It is generally accepted that supply chains will be vastly different in the years to come. Many emerging technologies and advanced analytics have failed to address the issues of demand variability resulting in the bullwhip effect within the supply chain. The traditional approach of safety stock or inventory buffers are being challenged with an ever-increasing focus on supply chain costs. How can supply chain professionals maintain the required delivery and availability service levels moving forward?
The Louis L’Amour quote that “the only thing that never changes is that everything changes,” applies perfectly to forecasts and demand signalling. The increased network complexity, cost pressure, and customer expectations combine to put enormous pressure on supply chain organizations to get it right.
The crucial need is for enhanced transparency and stronger partner relationships to successfully collaborate requirements to create a resilient and responsive supply chain even through the forecast variability. In this blog we address a few key points on how technology can and cannot help to reduce the variation of critical demand signals.
The Bullwhip Effect
As seen from the figure below, the greater order variability placed by the customer to the upstream stakeholders contributes to the bullwhip effect. If you consider the X-axis to represent lead-times than the challenges have become how to decrease the level of variability impact throughout the supply chain as it becomes increasingly more significant.
This is where transparency can help resolve the limited visibility pattern downstream. If suppliers had access to the customer demand fluctuations in real-time and trusted the accuracy of the signal their reaction time to change can be reduced. In turn limiting the impact of the bullwhip effect to their operations.
Demand will fluctuate – measure your accuracy
Demand will fluctuate, this is unavoidable but the increased volatility to the supply chain needs to be minimized. Having a robust set of Key Performance Indicators (KPIs) integrated into your Sales, Inventory and Operations Planning (SIOP) or Sales and Operations Planning (S&OP) processes are critical link to first understand if the demand is accurate to the plan.
This eliminates the delayed reaction to address the issues, which typically result in your critical supplier notifying you your forecast had significant changes. The classic supplier conversation, “I just re-ran MRP and the demand should be fixed. Please check your EDI tomorrow.” If you asked your suppliers to rate your forecast accuracy, what would they say? If you want your suppliers to execute at a high level, it starts with trusting and building your suppliers confidence in your own forecast processes.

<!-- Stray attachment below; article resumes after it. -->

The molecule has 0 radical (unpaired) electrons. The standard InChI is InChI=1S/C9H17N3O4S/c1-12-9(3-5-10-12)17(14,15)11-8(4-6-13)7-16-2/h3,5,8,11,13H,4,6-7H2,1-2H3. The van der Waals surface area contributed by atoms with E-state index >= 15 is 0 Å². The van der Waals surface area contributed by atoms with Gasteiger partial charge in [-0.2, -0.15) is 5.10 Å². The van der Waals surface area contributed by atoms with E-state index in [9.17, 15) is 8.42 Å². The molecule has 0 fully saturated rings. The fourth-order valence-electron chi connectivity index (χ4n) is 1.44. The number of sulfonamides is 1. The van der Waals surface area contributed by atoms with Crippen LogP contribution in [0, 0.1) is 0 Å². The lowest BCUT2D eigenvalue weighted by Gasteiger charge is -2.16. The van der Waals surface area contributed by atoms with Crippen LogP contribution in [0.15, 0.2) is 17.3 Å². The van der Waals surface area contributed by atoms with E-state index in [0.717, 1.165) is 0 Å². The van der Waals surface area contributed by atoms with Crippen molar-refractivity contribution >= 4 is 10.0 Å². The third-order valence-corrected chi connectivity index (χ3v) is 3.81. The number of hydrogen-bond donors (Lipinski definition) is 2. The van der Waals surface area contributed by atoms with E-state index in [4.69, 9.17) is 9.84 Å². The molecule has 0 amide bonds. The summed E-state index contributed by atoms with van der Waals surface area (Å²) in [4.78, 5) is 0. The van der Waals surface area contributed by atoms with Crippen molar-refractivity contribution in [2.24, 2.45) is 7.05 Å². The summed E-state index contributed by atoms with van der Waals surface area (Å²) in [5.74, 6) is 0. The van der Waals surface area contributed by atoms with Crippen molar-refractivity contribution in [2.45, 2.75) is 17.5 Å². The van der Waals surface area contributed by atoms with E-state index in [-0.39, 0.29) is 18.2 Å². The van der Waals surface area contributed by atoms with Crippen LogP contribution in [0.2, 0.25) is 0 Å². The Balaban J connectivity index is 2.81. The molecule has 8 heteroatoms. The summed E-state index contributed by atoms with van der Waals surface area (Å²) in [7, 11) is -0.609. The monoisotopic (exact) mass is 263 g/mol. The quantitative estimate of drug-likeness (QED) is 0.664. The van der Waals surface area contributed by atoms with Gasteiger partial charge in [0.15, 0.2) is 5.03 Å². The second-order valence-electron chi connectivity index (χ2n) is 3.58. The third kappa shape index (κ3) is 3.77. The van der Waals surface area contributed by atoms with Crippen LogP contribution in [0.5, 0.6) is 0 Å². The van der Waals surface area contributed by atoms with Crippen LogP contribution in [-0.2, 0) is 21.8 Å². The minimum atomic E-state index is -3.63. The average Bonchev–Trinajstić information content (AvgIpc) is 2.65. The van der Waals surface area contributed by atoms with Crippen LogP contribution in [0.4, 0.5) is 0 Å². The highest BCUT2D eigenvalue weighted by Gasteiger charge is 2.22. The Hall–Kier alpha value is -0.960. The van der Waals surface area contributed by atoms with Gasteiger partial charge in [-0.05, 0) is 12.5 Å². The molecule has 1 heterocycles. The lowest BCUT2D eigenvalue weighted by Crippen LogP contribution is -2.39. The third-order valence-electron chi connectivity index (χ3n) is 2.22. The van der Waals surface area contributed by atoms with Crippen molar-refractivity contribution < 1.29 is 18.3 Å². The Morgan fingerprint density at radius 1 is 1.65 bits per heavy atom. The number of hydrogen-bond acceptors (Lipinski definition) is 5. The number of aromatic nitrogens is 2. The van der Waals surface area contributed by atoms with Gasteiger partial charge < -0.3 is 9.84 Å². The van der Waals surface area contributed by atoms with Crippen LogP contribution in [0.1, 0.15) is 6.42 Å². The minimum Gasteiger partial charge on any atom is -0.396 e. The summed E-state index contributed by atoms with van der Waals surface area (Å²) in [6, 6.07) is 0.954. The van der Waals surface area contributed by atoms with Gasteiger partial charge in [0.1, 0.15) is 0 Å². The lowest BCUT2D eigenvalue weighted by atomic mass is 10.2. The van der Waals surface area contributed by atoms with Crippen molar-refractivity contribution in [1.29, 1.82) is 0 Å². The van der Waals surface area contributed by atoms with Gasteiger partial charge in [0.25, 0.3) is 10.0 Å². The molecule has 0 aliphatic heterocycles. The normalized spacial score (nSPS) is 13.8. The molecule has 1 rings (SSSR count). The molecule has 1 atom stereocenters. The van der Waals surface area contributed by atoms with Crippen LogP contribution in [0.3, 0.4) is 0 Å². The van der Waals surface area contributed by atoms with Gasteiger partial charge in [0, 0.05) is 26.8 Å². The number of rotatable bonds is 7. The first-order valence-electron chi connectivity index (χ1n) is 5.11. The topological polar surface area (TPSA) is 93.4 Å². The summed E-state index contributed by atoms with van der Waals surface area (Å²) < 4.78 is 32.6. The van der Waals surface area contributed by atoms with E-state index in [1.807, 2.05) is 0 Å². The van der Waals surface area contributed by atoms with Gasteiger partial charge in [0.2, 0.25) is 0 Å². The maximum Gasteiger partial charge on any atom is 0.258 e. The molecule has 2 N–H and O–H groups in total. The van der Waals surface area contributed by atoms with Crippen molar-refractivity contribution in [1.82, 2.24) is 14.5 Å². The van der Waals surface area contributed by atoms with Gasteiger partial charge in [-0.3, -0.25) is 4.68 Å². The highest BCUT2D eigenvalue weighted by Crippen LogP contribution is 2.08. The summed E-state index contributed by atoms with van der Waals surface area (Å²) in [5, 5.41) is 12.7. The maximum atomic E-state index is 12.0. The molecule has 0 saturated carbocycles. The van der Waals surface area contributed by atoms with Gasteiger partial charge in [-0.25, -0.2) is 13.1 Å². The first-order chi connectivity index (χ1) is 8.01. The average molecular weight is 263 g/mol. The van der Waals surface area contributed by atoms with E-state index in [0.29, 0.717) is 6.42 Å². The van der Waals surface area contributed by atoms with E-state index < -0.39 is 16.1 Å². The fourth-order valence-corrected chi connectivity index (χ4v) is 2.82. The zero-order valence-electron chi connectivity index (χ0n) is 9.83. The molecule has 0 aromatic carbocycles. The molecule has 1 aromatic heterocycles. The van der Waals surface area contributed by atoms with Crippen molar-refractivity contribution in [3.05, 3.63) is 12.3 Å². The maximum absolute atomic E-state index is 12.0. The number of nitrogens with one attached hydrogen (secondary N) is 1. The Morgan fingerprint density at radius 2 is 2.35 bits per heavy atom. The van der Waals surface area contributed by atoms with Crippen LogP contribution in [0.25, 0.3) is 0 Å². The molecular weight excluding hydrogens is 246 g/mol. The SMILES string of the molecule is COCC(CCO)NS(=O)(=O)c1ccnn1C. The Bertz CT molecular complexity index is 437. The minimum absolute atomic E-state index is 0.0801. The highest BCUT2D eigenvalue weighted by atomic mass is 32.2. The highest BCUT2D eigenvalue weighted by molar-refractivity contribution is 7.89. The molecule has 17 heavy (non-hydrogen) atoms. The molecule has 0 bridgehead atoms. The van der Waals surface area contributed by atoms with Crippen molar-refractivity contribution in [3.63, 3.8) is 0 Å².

Focus your efforts to maximize your return
Measuring accuracy and building confidence in the forecasts becomes a daunting task even with the available data and technologies. You can reduce efforts, by funnelling your focus to those suppliers or components that are most critical to your operations. Besides, safety stock carry costs and long lead-time components consider using historical supplier delivery performance, operational impact (line stoppage or minor repair), severity of a stock out and required service level to support production.
This will also aid in your efforts to implement a technology solution to ensure accuracy and volatility KPIs are easily extracted and managed, building confidence in your demand signalling at the most crucial levels.
Use technology to make sense of demand signals
Effective demand signal management is at the core of a demand-driven supply chain. Technologies today allow us to capture data in real-time. We can combine it with internal data and intelligent analytics to further understand, assess and act on the demand signal changes. Providing valuable insights into what, when and where the requirements have changed to react and drive value a crossed the supply chain.
This is where AI-based models, analytics and machine learning enable numerous ways to facilitate and validate demand forecasting across critical business activities. If you take the first two steps listed into consideration, the introduction of such technologies becomes a relatively easy assessment of where and how to apply advanced analytics to control your demand variability. Harmonizing this data in real-time leads to improved demand signal and price fluctuations processing, quicker decision-making in supply chains.
Baselining forecasting, cross-departmental alignment, and integrating end-to-end processes take time, effort and a variety of skillsets. Increased forecast accuracy can lead to increased performance at every handoff of the supply chain. Every organization has variations in their processes just like every forecast has some level of error, but those organizations that that focus on reducing the variability impact can delivery constant value to the business. Now is the time with the available tools and technology to start thinking about the impact poor forecast accuracy has on your customers and business partners.